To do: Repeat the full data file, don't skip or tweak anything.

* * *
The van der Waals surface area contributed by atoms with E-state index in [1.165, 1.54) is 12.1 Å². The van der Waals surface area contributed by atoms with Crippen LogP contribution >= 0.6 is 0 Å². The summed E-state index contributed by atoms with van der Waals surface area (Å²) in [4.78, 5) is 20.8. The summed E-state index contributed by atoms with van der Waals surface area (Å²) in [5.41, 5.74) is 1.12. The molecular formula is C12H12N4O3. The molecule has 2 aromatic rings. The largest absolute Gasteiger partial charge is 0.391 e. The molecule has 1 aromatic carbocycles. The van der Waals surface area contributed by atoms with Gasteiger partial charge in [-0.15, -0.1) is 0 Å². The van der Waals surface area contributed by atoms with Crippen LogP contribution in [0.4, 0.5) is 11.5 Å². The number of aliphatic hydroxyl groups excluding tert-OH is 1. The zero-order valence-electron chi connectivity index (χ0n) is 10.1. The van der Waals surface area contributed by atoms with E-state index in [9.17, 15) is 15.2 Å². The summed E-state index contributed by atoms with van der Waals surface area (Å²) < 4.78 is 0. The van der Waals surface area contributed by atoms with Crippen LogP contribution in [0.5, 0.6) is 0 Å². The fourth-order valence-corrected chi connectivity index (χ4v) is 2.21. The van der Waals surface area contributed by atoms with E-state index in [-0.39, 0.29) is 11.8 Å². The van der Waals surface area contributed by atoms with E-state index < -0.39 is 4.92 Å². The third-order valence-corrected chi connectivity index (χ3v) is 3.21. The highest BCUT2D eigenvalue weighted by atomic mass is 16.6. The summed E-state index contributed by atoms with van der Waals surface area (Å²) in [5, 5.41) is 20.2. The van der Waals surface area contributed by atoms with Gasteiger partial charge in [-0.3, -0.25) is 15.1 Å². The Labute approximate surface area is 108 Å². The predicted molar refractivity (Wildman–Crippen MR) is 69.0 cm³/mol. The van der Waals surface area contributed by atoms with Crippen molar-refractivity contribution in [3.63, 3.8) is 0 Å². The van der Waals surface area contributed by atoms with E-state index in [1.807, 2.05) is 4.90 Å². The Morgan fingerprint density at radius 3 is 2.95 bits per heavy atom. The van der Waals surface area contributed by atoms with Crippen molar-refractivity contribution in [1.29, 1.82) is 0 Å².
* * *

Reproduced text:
The van der Waals surface area contributed by atoms with E-state index in [1.165, 1.54) is 12.1 Å². The van der Waals surface area contributed by atoms with Crippen LogP contribution >= 0.6 is 0 Å². The summed E-state index contributed by atoms with van der Waals surface area (Å²) in [4.78, 5) is 20.8. The summed E-state index contributed by atoms with van der Waals surface area (Å²) in [5.41, 5.74) is 1.12. The molecular formula is C12H12N4O3. The molecule has 2 aromatic rings. The largest absolute Gasteiger partial charge is 0.391 e. The molecule has 1 aromatic carbocycles. The van der Waals surface area contributed by atoms with Gasteiger partial charge in [-0.15, -0.1) is 0 Å². The van der Waals surface area contributed by atoms with Crippen LogP contribution in [0.4, 0.5) is 11.5 Å². The number of aliphatic hydroxyl groups excluding tert-OH is 1. The zero-order valence-electron chi connectivity index (χ0n) is 10.1. The van der Waals surface area contributed by atoms with E-state index in [9.17, 15) is 15.2 Å². The summed E-state index contributed by atoms with van der Waals surface area (Å²) < 4.78 is 0. The van der Waals surface area contributed by atoms with Crippen LogP contribution in [0.5, 0.6) is 0 Å². The fourth-order valence-corrected chi connectivity index (χ4v) is 2.21. The van der Waals surface area contributed by atoms with E-state index in [-0.39, 0.29) is 11.8 Å². The van der Waals surface area contributed by atoms with E-state index < -0.39 is 4.92 Å². The third-order valence-corrected chi connectivity index (χ3v) is 3.21. The highest BCUT2D eigenvalue weighted by atomic mass is 16.6. The summed E-state index contributed by atoms with van der Waals surface area (Å²) in [5, 5.41) is 20.2. The van der Waals surface area contributed by atoms with Gasteiger partial charge in [-0.3, -0.25) is 15.1 Å². The Labute approximate surface area is 108 Å². The predicted molar refractivity (Wildman–Crippen MR) is 69.0 cm³/mol. The van der Waals surface area contributed by atoms with Crippen molar-refractivity contribution in [3.63, 3.8) is 0 Å². The van der Waals surface area contributed by atoms with E-state index in [1.807, 2.05) is 4.90 Å². The Morgan fingerprint density at radius 3 is 2.95 bits per heavy atom. The van der Waals surface area contributed by atoms with Crippen molar-refractivity contribution in [1.29, 1.82) is 0 Å².